Kids Planet Ainsdale

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About Kids Planet Ainsdale

Name Kids Planet Ainsdale
Ofsted Inspections
Address 3 Shore Road, Southport, PR8 2RF
Phase Childcare on Non-Domestic Premises, Full day care
Gender Mixed
Local Authority Sefton
Highlights from Latest Inspection

What is it like to attend this early years setting?

The provision is good

Staff prepare rewarding learning experiences and wait eagerly for the children to arrive.

Children, including those with special educational needs and/or disabilities (SEND), are eager to re-join staff and their friends and they are excited about their day ahead. Each child is valued and included in all that the nursery provides. Due to the high-quality relationships that they experience, children feel safe.

Some children are so confident, they do not even look back at their parents as they leave.Leaders are highly ambitious for children. They want them to experience a rewarding and memorable education that provides new knowledge.

Children benefit from exploring the real, everyday objects that the staff set out. They are motivated to try out their ideas using many interesting wood and metal objects. Staff explain clearly to children the nursery's golden rules for behaviour.

In the toddler room, they help children to begin to recognise and name feelings, such as happy, proud and angry. Children understand how to use their 'kind hands' and walking feet. They learn to help one another, such as to assist their friend to put their hood up before going to play out in the rain.

Children become confident, caring and friendly.

What does the early years setting do well and what does it need to do better?

Leaders have developed a clear and ambitious curriculum. They have thought carefully about the key knowledge that they want children to learn and when.

Staff help children to learn how to behave themselves, including how to play and cooperate with others. Children are well prepared for their future learning.Leaders are determined to provide children with authentic experiences that support their learning.

In the toddler room, for instance, they provide the children with pomegranates, oranges, lemons and limes to explore when they play at cooking. They make sure that staff support children's explorations very effectively, such as talking about the smell of the sour lemon. The interesting ways in which staff organise learning activities means that all children learn well.

Staff help children gain new knowledge, and to practise and refine their understanding of important new learning, by building on what they already know and can do. However, there are times when staff do not adapt their planning to provide high-quality, meaningful learning. For example, two-year-old children sometimes wait longer than they are capable for food to be served at teatime.

At these times, some children are not learning the social skills that they need.Leaders ensure that staff in each room nurture children's personal development. Most of the time, staff gently encourage and support children, for instance to try their best and to try again when learning becomes hard.

Although children develop good levels of confidence over time, leaders do not think through the settling-in arrangements for new babies as carefully as possible. As a result, some babies do not settle well.Throughout the nursery, leaders make sure that children learn many stories, songs and rhymes.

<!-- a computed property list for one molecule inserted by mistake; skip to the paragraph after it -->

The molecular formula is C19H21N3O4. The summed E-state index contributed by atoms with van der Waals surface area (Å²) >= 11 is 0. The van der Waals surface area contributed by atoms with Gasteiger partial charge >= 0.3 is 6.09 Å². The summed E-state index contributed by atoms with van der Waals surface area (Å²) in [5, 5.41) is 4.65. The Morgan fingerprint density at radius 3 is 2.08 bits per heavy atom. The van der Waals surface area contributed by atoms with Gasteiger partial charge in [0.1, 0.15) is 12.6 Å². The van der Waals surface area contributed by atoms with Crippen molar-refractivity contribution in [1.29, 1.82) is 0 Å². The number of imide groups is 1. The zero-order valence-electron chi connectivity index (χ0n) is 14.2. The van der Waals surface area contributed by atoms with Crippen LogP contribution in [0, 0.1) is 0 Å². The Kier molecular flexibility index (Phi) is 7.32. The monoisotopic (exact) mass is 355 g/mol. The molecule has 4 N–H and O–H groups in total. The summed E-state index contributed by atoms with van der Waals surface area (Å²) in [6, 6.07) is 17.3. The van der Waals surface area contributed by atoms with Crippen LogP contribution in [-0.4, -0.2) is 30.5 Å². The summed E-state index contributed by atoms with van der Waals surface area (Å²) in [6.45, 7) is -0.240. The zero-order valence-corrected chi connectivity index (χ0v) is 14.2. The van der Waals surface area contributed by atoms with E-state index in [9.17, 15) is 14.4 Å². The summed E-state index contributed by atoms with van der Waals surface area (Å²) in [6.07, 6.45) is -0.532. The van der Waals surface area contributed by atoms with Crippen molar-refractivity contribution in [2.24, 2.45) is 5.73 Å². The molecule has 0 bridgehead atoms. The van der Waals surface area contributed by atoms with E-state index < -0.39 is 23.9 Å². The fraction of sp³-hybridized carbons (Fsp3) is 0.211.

For example, during song time in the baby room, staff and babies jointly use musical instruments while choosing to shake and jiggle their whole bodies to the music they make. Children gain important knowledge of fiction and non-fiction books through story times and through their frequent access to books with staff.The special educational needs coordinator takes many well-considered steps to help staff to identify and meet the needs of children with SEND.

For instance, she makes effective use of advice from other agencies when guiding staff to support children's learning. Children with SEND learn successfully.The nursery works with parents and carers effectively.

For instance, leaders devise small take-home bags for parents that contain supportive advice, such as on toilet training, safe sleep and oral health. Parents say that they, and their children, benefit from the help that leaders and staff offer.Leaders provide staff with the coaching, support and training that they need to deepen their knowledge of the curriculum and how children learn.

Staff become confident, happy and highly effective in their roles.The curriculum helps children to learn positively about similarities and differences. Staff organise talent shows for children, which help them celebrate their individual strengths.

Children are developing an understanding of their own uniqueness.


The arrangements for safeguarding are effective.Leaders ensure that staff are deployed effectively, so that children are safe on outings.

Staff make extra sure that children are easily seen, for instance, by providing high-visibility jackets for children to wear. Leaders ensure that staff understand the nursery's safeguarding policy. They make sure that staff attend safeguarding training.

Staff demonstrate a secure knowledge of how to spot any safeguarding issues that may indicate children may be at risk of harm. They know the nursery procedures for reporting and recording concerns they may have about a child's welfare.

What does the setting need to do to improve?

To further improve the quality of the early years provision, the provider should: support staff to provide mealtime routines which help toddlers to develop their social skills strengthen the settling-in procedure for babies to better meet their needs.

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